Daily Archives: November 15, 2019

Regional Aviation & China-made Aircraft Development Forum 2019 Successfully Held in Xi’an

XI’AN, China, Nov. 15, 2019 /PRNewswire/ — A report from CARNOC.COM:

The Regional Aviation & China-made Aircraft Development Forum 2019 was successfully held in Yanliang, Xi’an on November 14.

Featuring the theme of “Discussing and Sharing Ideas to Promote the In-depth Cooperation of OBOR Civil Aviation”, nearly 200 guests from CAAC, Pacific-China Friendship Association, local governments, airport groups, airlines, financial institutions, AVIC and news media as well as civil aviation officials of ten countries attended the event and conducted extensive discussions on topics including the development and cooperation of aviation industries in OBOR countries, building of regional aviation environment in the region, regional aviation and airport operation, and development of China-made regional aircraft. At the event, the Aviation Industry Development Research Center of China also issued a Market Forecast Report for Civil Aircraft in China 2019-2038.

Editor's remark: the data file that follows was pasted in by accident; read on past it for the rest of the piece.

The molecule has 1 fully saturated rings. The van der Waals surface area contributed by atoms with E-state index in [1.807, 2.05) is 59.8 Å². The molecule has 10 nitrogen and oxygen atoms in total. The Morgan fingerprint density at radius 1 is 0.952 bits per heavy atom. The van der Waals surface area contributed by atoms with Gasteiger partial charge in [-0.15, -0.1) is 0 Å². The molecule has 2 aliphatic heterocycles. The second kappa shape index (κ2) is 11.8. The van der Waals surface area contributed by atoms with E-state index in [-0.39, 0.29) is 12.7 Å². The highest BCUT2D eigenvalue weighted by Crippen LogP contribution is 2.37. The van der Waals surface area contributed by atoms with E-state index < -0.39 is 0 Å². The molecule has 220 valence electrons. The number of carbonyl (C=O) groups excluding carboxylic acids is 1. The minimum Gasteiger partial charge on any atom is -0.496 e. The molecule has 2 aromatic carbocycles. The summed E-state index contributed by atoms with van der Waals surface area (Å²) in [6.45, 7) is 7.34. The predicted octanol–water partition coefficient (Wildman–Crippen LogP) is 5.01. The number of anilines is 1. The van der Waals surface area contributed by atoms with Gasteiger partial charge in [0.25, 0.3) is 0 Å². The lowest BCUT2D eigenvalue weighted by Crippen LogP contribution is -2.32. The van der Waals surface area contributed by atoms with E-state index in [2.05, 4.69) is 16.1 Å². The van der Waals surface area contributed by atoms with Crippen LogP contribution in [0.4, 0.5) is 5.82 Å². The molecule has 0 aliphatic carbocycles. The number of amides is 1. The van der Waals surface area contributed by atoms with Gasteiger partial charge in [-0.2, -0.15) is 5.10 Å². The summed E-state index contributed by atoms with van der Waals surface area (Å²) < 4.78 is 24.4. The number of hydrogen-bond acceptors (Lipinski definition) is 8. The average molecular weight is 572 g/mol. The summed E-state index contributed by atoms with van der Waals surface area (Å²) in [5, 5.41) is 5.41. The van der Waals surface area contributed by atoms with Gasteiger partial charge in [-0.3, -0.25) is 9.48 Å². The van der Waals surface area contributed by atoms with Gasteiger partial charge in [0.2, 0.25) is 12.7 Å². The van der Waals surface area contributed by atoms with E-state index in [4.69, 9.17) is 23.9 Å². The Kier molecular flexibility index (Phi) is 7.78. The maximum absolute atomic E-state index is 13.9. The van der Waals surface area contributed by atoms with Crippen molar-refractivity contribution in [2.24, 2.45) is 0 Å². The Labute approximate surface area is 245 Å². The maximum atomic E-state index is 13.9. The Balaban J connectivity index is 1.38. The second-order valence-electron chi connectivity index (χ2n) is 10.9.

As a regional aircraft manufacturer, AVIC and its subsidiary Xi’an Aircraft use the “Modern Ark” series aircraft as a platform and have always been committed to building a civil aircraft industry chain and ecosystem while providing products for the market. So far, a total of 109 MA series aircraft have been delivered to customers in 19 countries across four continents, operating 268 air routes.

In addition, MA Series Aircraft Customer Conference 2019 and Operating Authorities Partner Conference for Modern Ark Aircraft were also held during the event.

Somalia to Push for Voter Registration Ahead of 2021 Elections

Somalia’s National Independent Electoral Commission (NIEC) has announced plans to register millions of Somalis to participate in what would be the country’s first popular elections in more than a half-century.

NIEC Chairperson Halima Ismail Ibrahim told VOA that the commission would start registering voters in March 2020 in a campaign that could last months to reach voters in Mogadishu and the regions.

She said hundreds of registration centers would be open to biometrically register voters.

“At minimum, we want to register 2 [million] to 3 million Somalis,” Ibrahim said in an interview this week.